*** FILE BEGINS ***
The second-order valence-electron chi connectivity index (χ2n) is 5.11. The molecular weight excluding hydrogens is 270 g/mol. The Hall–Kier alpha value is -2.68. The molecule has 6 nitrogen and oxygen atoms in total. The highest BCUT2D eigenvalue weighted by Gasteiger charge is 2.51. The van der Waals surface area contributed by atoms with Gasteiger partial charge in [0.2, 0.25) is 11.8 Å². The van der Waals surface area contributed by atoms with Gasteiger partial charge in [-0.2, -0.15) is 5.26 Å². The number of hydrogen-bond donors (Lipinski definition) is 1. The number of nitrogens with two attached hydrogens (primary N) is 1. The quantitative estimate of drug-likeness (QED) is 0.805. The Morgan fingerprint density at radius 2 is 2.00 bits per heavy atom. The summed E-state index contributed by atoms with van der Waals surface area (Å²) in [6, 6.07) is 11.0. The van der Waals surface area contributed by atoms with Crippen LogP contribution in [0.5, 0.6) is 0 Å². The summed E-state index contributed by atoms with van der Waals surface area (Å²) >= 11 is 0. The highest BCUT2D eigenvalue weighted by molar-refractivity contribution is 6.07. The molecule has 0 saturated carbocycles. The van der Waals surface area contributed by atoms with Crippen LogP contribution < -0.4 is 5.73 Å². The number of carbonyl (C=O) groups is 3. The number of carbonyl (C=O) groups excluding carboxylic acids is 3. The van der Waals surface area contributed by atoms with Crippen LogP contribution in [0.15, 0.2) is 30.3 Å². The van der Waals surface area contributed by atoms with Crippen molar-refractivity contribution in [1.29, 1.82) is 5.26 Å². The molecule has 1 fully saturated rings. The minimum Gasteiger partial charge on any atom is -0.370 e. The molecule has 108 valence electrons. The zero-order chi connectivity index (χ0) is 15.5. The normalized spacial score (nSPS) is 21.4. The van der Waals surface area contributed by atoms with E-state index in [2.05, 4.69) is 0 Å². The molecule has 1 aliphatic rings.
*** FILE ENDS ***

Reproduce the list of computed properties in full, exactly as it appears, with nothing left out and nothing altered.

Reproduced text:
The second-order valence-electron chi connectivity index (χ2n) is 5.11. The molecular weight excluding hydrogens is 270 g/mol. The Hall–Kier alpha value is -2.68. The molecule has 6 nitrogen and oxygen atoms in total. The highest BCUT2D eigenvalue weighted by Gasteiger charge is 2.51. The van der Waals surface area contributed by atoms with Gasteiger partial charge in [0.2, 0.25) is 11.8 Å². The van der Waals surface area contributed by atoms with Gasteiger partial charge in [-0.2, -0.15) is 5.26 Å². The number of hydrogen-bond donors (Lipinski definition) is 1. The number of nitrogens with two attached hydrogens (primary N) is 1. The quantitative estimate of drug-likeness (QED) is 0.805. The Morgan fingerprint density at radius 2 is 2.00 bits per heavy atom. The summed E-state index contributed by atoms with van der Waals surface area (Å²) in [6, 6.07) is 11.0. The van der Waals surface area contributed by atoms with Crippen LogP contribution in [0.5, 0.6) is 0 Å². The summed E-state index contributed by atoms with van der Waals surface area (Å²) >= 11 is 0. The highest BCUT2D eigenvalue weighted by molar-refractivity contribution is 6.07. The molecule has 0 saturated carbocycles. The van der Waals surface area contributed by atoms with Crippen LogP contribution < -0.4 is 5.73 Å². The number of carbonyl (C=O) groups is 3. The number of carbonyl (C=O) groups excluding carboxylic acids is 3. The van der Waals surface area contributed by atoms with Crippen LogP contribution in [0.15, 0.2) is 30.3 Å². The van der Waals surface area contributed by atoms with Crippen molar-refractivity contribution in [1.29, 1.82) is 5.26 Å². The molecule has 1 fully saturated rings. The minimum Gasteiger partial charge on any atom is -0.370 e. The molecule has 108 valence electrons. The zero-order chi connectivity index (χ0) is 15.5. The normalized spacial score (nSPS) is 21.4. The van der Waals surface area contributed by atoms with E-state index in [2.05, 4.69) is 0 Å². The molecule has 1 aliphatic rings.